Having the ear and support of school leadership will be a key advantage in advocacy work. Principals, for example, are the sort of decision-makers that can alter systems in a particular school (or influence larger systems outside of your school) to positively affect students. But principals are also extremely busy, working to meet a wide variety of needs from students and staff, facing high expectations from all stakeholders. In order to successfully communicate with your principal about advocacy work and get them on board, some educators suggest presenting a few potential solutions to the problem you’re trying to address along with the problem itself. Others suggest that teacher advocates — particularly special education teachers, who engage in a great deal of advocacy work on a daily basis— ensure that school leadership has a thorough understanding of the specific challenges their students face, the processes teachers navigate, and obstacles teachers need to overcome.
Think Creatively About Systems and Processes
It’s likely that some of the challenges your students face have resulted from systems, processes, or policies that don’t meet their needs. These systems may have been designed for specific populations without taking all students’ experiences into account and may be difficult to change. As an individual educator, you can’t be expected to shift established systems on your own. That’s where partnerships with leadership are especially important. Through your advocacy work to change harmful systems, think creatively about how you can propose alternatives or new processes that better support your students.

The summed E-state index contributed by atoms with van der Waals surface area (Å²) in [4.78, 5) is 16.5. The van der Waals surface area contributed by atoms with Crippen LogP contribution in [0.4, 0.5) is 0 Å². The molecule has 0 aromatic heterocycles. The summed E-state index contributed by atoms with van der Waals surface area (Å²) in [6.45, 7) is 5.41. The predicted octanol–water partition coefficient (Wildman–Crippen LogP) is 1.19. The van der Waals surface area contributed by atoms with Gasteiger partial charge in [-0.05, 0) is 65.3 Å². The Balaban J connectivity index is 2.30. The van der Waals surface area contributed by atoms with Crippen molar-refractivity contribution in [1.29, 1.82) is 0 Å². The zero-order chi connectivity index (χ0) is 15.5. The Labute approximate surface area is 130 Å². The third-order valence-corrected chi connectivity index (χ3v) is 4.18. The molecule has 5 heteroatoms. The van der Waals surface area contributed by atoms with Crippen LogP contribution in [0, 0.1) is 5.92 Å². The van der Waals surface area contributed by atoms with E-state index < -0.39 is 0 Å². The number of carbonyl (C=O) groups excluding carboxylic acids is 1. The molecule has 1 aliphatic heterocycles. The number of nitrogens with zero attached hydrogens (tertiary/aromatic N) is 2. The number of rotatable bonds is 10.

Our Guiding Principles for Equity in Education, authored by our applied learning sciences team, considers innovative new programs that have appeared in equity research to replace inequitable systems in recent years — check out page 11 of the document for ideas to drive your advocacy work in systems change.
Understanding student needs, forging partnerships with school leaders or organizations, and carefully analyzing institutional systems are all key to advocacy. But at its core, advocating for your students is about making their stories and needs visible on a larger scale by using your own voice. In today’s interconnected world, there are so many ways to make your voice heard, to an audience of decision makers and legislators, or simply to an audience of peers. Twitter or online teacher groups and forums are great places to share your story and find partners in other educators. Many educators also connect through blog posts. If you’re hoping to work effectively with lawmakers, there are a variety of resources to guide you through advocacy work in legislation: the National Association of School Psychologists created this excellent guide to educating lawmakers that’s applicable for any educator. The National Summit for Educational Equity is a great event to attend for support in communicating with policymakers and insights into public policy.
No matter your strategy or approach to advocacy, all of your students will benefit from having such a strong champion of their needs, their futures, and their stories.
For more on advocacy and equity, see: